| GENERAL INFO (Jump to Diary)
Jamaica is part of the Greater Antilles and it covers 10.991 km2. It is the home of almost three million citizens of which 92% are ethnic Africans. 69% are Christians and only 1% Rastafarian, although way more look that way.
It was first colonised by the Spanish in 1494, then the British moved in in 1655 and it gained its independence in 1962.
The climate is tropical, and with the Blue Mountains, that create a rich nature, although sugar plantations have taken their part of the former dominant forests. One of the more interesting animals is the Jamaican hutia; Geocapromys brownii: a rabbit sized Guinea pig. Here are around 50 species of reptilians, and the birdlife even more impressive.
Within long, the road turns real narrow and mountain-like. Here are still a few huts along the road, but most look like unspoiled nature. I drive slowly and try to enjoy it, without missing the road. As I head further into the green mountains - which actually are named The Blue Mountains - the road looses the sealing, and it get real tough. I am glad I did sign-up for the full insurance! If I can't have a Land Rover, a rented car with full insurance will do. I pick-up a pair of locals, and without them, I would not have made it over some of the bad and real steep parts: They are in for a push-push safari.
At five, I reach Jah B's Guesthouse. Their picture on Booking.com look real low-key, but it is a real nice place, which luckily offers dinner. Unfortunately, they do not have hot showers, despite the high elevation and low temperature. The only guests are two other Danes. I make a short stroll in the late afternoon, and return to a traditional Rasta vegetarian dinner: No meat, no salt, and it tastes great. The others head the beds early, as they will start a hike at two in the night, to see the sunset from the top. It is a bit cold, and I find my socks and fleece jacket. The Blue Mountains, part 1.
It is a bit nippy during the night, but I have
three blankets, and feel fine. I get a cup of tea along with my own
breakfast, and then set out, into the Blue Mountains. I follow the
path leading to the top, through steep and wild mountainsides,
dotted with small coffee plantations.
It the afternoon, I head out towards Penlyne Castle.
The vegetation does not change much, but the views are great. Penlyne Castle
is a gathering of 8-10 former colourful sheets along the real bad road. They
are made up by wood and tin-plates. I meet an old fart with a donkey and
pass a few goats. Besides from the coffee bushes, here are some bananas.
It turns out I was upgraded by Jah B, and instead of US$20 I have to pay US$50 a
night. On the other hand, the three great meals only coasted me US40. The
mist clears up, and I head down the mountains. The car growls a lot: The ABS
is active on long stretches of the steep decent. I have found a route on Google Maps
that my GPS do not know: It lack an essential little connecting road, and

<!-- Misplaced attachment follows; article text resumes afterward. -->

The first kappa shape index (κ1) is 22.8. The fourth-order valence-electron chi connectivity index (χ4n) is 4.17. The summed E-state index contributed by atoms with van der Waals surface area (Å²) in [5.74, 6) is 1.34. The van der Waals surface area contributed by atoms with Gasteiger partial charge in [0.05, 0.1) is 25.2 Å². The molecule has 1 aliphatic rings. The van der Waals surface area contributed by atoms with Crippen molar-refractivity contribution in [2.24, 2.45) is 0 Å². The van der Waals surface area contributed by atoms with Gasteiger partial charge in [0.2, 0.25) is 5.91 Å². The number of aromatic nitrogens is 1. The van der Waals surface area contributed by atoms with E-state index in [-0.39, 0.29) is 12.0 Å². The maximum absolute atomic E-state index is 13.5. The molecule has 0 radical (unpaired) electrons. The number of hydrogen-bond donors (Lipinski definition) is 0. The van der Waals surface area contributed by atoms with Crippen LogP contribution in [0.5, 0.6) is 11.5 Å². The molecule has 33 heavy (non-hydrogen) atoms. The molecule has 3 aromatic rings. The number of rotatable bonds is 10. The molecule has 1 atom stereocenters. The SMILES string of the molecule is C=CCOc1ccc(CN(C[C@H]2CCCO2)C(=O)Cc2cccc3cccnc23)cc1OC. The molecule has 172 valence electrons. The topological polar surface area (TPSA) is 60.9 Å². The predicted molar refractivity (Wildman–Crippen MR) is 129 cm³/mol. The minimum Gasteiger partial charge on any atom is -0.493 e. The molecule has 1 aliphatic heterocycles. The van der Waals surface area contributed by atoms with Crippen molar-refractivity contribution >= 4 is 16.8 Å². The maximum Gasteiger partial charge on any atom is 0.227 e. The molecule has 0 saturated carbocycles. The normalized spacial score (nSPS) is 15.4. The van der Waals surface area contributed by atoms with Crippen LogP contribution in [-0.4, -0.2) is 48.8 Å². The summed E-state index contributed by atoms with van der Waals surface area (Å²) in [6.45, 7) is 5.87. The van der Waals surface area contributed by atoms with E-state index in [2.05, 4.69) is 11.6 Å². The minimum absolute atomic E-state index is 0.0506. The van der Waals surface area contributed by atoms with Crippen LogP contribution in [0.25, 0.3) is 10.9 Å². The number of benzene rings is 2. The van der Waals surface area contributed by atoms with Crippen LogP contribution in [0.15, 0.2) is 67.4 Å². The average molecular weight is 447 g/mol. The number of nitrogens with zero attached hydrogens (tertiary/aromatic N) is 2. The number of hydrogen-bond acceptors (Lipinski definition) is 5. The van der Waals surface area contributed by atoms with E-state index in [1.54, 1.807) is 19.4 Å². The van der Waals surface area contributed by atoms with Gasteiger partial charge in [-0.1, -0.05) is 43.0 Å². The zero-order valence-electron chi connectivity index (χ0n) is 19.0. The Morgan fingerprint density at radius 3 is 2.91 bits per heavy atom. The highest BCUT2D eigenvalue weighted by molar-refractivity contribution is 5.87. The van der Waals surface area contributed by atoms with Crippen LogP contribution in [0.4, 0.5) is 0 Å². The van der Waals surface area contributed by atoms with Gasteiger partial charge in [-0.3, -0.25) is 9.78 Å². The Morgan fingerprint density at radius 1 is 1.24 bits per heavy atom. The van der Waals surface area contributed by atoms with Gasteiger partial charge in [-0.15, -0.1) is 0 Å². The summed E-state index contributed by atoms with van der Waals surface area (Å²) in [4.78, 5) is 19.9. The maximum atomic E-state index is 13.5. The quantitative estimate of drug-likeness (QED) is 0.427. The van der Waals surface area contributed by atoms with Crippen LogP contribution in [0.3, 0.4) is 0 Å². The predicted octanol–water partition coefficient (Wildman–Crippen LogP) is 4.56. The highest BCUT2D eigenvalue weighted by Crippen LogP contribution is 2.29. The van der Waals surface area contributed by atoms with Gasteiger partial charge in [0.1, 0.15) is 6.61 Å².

it suggests a 50 kilometre detour. That is a lot in these mountains! I hope for the best, and the road is
The road is fare from smooth, and in two places, I have
to cross a river within it. In the lower parts of the mountains, bromeliads and
cacti are quite numerous
in the trees. After two hours and 40 kilometres, I
finally reach the lowlands. Here are a few cattle farms and sugar cane
do several stops at the especially nice places. Some crystal clear rivers meet
the sea, and some coves are just perfect. I pass Reach Fall, but will
return another day. Around two, I reach San San and find my home for the next three
days. It is a lovely
old house, right next to the coast. I start with a much
needed hot shower, then the local beach, where only tow fishermen are found.
I walk back to the guesthouse and re-organise. In the
late afternoon, I head further on to the cosy Port Antonio, an old
town that still have most of its charm. Just before the town, I pass a huge
private home; real strange to see among all the humble sheets I been
passing. It belong to the riches man on Jamaica, whom is said to actually
owe the Blue Lagoon, and being too cheap to install a single toilet for the
people working there.
Back to cook some, and do the usual work. I
have bought some tea, and now I know why the traditional Rastas don't use
salt: Their tap water contains plenty!
6. I head 30 kilometres back towards the east, to reach Reach Falls. I stop time and time again, when the road meet the coast, or the green inland hills look especially tempting. Here are only a few settlements but a lot of nature. In some places, the dark brown ancient coral rocks raises high above the sea, in other places, perfect sandy coves meet the green interior. A single settlement have a few surprisingly hairy pigs roaming around. I use the see this fluffy pigs in the high mountains only.
reach Reach Falls, and they say I should have a guide to enter the
line of pools and falls, but I rather not. I don't feel like being rushed from
one pool to the next, by a guy who constantly babbles in a rather strange
languish. I succeed to bounce the guides and the avoid the guard, and
after I have seen the lower pond, I find a trail, following the stream
upwards. Well, kind of; a lot of time, I hop from rock to rock.
I make it back to the costal road, and try to find
a restaurant. Here are several "restaurants" in small sheets, but none have
any customers. Then I see on with two taxis in front, and
it a try. I get some steamed vegetables and brown rice, but the view it the
main advent: Right out to a perfect beach, under some huge trees.
stop is the famous Blue Lagoon, known from the movie by the same name
and the movie Cocktail. Apparently, it can only be reached by boat, and I
find a guy with a little bamboo raft. We go around the rocks and enters the
lagoon. It is a cove, dominated by a 60 meter deep hole, filled with layers
of salt- and fresh water. In the inner part of the cove, a pond hold
freshwater from the blue mountains.